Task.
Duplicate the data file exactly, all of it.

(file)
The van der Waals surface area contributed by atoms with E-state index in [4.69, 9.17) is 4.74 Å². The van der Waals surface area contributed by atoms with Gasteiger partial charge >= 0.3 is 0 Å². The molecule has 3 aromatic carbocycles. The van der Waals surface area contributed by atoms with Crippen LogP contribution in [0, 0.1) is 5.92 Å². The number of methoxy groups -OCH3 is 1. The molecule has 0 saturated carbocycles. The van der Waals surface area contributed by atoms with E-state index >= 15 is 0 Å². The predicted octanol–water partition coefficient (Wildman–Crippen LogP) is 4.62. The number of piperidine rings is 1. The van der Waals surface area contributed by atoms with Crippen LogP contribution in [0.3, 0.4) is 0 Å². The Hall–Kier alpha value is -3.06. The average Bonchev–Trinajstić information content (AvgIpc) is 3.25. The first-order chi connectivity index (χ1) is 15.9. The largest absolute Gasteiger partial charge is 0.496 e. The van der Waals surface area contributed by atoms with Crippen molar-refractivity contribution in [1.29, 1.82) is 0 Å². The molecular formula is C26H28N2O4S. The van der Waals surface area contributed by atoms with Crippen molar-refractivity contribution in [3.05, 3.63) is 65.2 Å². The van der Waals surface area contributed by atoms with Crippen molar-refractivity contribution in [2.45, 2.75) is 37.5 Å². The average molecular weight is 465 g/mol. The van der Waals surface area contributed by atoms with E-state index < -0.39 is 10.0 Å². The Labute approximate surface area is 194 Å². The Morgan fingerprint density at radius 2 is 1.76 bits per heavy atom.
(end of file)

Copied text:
The van der Waals surface area contributed by atoms with E-state index in [4.69, 9.17) is 4.74 Å². The van der Waals surface area contributed by atoms with Gasteiger partial charge >= 0.3 is 0 Å². The molecule has 3 aromatic carbocycles. The van der Waals surface area contributed by atoms with Crippen LogP contribution in [0, 0.1) is 5.92 Å². The number of methoxy groups -OCH3 is 1. The molecule has 0 saturated carbocycles. The van der Waals surface area contributed by atoms with E-state index >= 15 is 0 Å². The predicted octanol–water partition coefficient (Wildman–Crippen LogP) is 4.62. The number of piperidine rings is 1. The van der Waals surface area contributed by atoms with Crippen LogP contribution in [0.3, 0.4) is 0 Å². The Hall–Kier alpha value is -3.06. The average Bonchev–Trinajstić information content (AvgIpc) is 3.25. The first-order chi connectivity index (χ1) is 15.9. The largest absolute Gasteiger partial charge is 0.496 e. The van der Waals surface area contributed by atoms with Crippen molar-refractivity contribution in [1.29, 1.82) is 0 Å². The molecular formula is C26H28N2O4S. The van der Waals surface area contributed by atoms with Crippen molar-refractivity contribution in [3.05, 3.63) is 65.2 Å². The van der Waals surface area contributed by atoms with Crippen molar-refractivity contribution in [2.45, 2.75) is 37.5 Å². The average molecular weight is 465 g/mol. The van der Waals surface area contributed by atoms with E-state index < -0.39 is 10.0 Å². The Labute approximate surface area is 194 Å². The Morgan fingerprint density at radius 2 is 1.76 bits per heavy atom.